It’s In Your Habits
The Habit Difference
Let me state clearly, I’m not about to give up any of my daily habits. They provide me with too much comfort. My daily habits:
— make me feel like I have control — in a world where we really have no control.
— provide a schedule so I’m not just sitting on the couch eating carbs.
— make me feel like I’ve gotten something done in the day — even if it’s a chimera.
— allow me to look good to others — friends think I’m disciplined.
— make me feel good about myself — even on days my life feels questionable.
But let’s have another conversation about habits.
There are a ton of words expended on the web about acquiring better habits and millions of dollars spent on books that promise to reveal the habits of the most successful people. I am one who often spends on such tomes — eager to find the secret that will easily allow me to become a more successful human. Many of these books are filled with great stories and have terrific suggestions.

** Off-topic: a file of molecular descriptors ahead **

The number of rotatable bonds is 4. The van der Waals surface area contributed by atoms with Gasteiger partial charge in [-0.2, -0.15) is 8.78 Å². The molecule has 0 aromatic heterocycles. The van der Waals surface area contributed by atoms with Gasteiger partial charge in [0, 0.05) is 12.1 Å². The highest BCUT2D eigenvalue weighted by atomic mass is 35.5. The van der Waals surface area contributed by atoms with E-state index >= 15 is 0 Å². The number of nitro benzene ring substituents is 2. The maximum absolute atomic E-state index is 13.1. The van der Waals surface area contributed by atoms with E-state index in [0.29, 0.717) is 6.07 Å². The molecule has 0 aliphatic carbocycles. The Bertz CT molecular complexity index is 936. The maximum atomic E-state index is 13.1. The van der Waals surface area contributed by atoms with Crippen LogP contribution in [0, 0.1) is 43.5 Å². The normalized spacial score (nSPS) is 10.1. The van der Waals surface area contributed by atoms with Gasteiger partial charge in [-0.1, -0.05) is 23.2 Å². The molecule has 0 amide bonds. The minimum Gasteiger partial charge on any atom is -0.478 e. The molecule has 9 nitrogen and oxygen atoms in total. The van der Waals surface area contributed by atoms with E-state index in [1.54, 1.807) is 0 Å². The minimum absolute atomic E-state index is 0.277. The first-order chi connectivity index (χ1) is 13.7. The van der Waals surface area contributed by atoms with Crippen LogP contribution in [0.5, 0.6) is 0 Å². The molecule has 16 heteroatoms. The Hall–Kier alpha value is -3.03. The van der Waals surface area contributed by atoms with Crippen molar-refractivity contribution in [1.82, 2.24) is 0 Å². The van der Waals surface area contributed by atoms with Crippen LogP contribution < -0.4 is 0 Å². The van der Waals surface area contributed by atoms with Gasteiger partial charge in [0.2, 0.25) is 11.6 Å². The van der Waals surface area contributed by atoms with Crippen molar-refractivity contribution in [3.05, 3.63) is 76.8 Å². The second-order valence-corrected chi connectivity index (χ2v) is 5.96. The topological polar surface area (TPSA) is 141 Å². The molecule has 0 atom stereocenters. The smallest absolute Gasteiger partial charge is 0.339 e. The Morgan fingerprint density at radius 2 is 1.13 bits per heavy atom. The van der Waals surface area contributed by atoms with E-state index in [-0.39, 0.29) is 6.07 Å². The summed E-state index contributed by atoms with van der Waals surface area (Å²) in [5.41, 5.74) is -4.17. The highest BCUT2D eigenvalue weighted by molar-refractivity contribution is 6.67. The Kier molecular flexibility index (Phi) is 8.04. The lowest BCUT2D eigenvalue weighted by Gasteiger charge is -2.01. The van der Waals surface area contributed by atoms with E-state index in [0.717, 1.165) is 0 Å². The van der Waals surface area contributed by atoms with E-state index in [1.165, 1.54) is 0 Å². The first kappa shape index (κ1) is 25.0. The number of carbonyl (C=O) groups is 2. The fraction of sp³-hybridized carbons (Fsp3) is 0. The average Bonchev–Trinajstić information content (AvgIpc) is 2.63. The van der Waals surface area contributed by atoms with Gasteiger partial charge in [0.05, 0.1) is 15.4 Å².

But as I’ve thought about better habits and how to cultivate them, I decided the conversation about habits needs to start by understanding that habits come in two buckets:
— Habits that help me control the day so I don’t go completely off the rails
Examples: Daily Review, Early Rise, Diet
— Habits that expand me so I can explore my space of creativity & fulfillment
Examples: Meditation, Intense Exercise, Daily Reading
Knowing the difference has helped me clarify which habits I want to cultivate more mindfully and which habits I can ease up on. Don’t get me wrong, I think all my habits are important. But, learning to prioritize my habits — especially when they’re new — is important to achieving success.
I intend to stick with my daily habits. I even plan to develop some new ones so I can at least pretend that I’m on the way to becoming a better human being 🙂
If you’re on the same path, below are a few books and other resources that might help you improve your habits — or at least impress your neighbors with your discipline 🙂
Questions I invite you to consider as you read & explore: